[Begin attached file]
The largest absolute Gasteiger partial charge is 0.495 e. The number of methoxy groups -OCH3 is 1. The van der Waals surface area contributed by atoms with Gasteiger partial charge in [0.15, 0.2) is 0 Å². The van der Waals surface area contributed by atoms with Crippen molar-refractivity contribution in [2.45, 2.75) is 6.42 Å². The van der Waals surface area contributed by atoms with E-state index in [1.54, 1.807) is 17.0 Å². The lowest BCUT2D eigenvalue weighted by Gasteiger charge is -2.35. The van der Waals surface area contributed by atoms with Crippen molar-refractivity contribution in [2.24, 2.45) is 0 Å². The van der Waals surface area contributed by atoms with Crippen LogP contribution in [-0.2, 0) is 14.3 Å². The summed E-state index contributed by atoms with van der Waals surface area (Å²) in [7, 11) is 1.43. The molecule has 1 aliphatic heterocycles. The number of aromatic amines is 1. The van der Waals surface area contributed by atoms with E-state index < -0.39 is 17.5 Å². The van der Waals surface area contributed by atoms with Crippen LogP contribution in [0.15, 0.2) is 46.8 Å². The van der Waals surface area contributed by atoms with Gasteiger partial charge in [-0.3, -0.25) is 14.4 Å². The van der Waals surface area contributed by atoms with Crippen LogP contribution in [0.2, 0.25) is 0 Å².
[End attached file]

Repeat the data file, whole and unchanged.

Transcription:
The largest absolute Gasteiger partial charge is 0.495 e. The number of methoxy groups -OCH3 is 1. The van der Waals surface area contributed by atoms with Gasteiger partial charge in [0.15, 0.2) is 0 Å². The van der Waals surface area contributed by atoms with Crippen molar-refractivity contribution in [2.45, 2.75) is 6.42 Å². The van der Waals surface area contributed by atoms with E-state index in [1.54, 1.807) is 17.0 Å². The lowest BCUT2D eigenvalue weighted by Gasteiger charge is -2.35. The van der Waals surface area contributed by atoms with Crippen molar-refractivity contribution in [2.24, 2.45) is 0 Å². The van der Waals surface area contributed by atoms with Crippen LogP contribution in [-0.2, 0) is 14.3 Å². The summed E-state index contributed by atoms with van der Waals surface area (Å²) in [7, 11) is 1.43. The molecule has 1 aliphatic heterocycles. The number of aromatic amines is 1. The van der Waals surface area contributed by atoms with E-state index < -0.39 is 17.5 Å². The van der Waals surface area contributed by atoms with Crippen LogP contribution in [0.15, 0.2) is 46.8 Å². The van der Waals surface area contributed by atoms with Gasteiger partial charge in [-0.3, -0.25) is 14.4 Å². The van der Waals surface area contributed by atoms with Crippen LogP contribution in [0.2, 0.25) is 0 Å².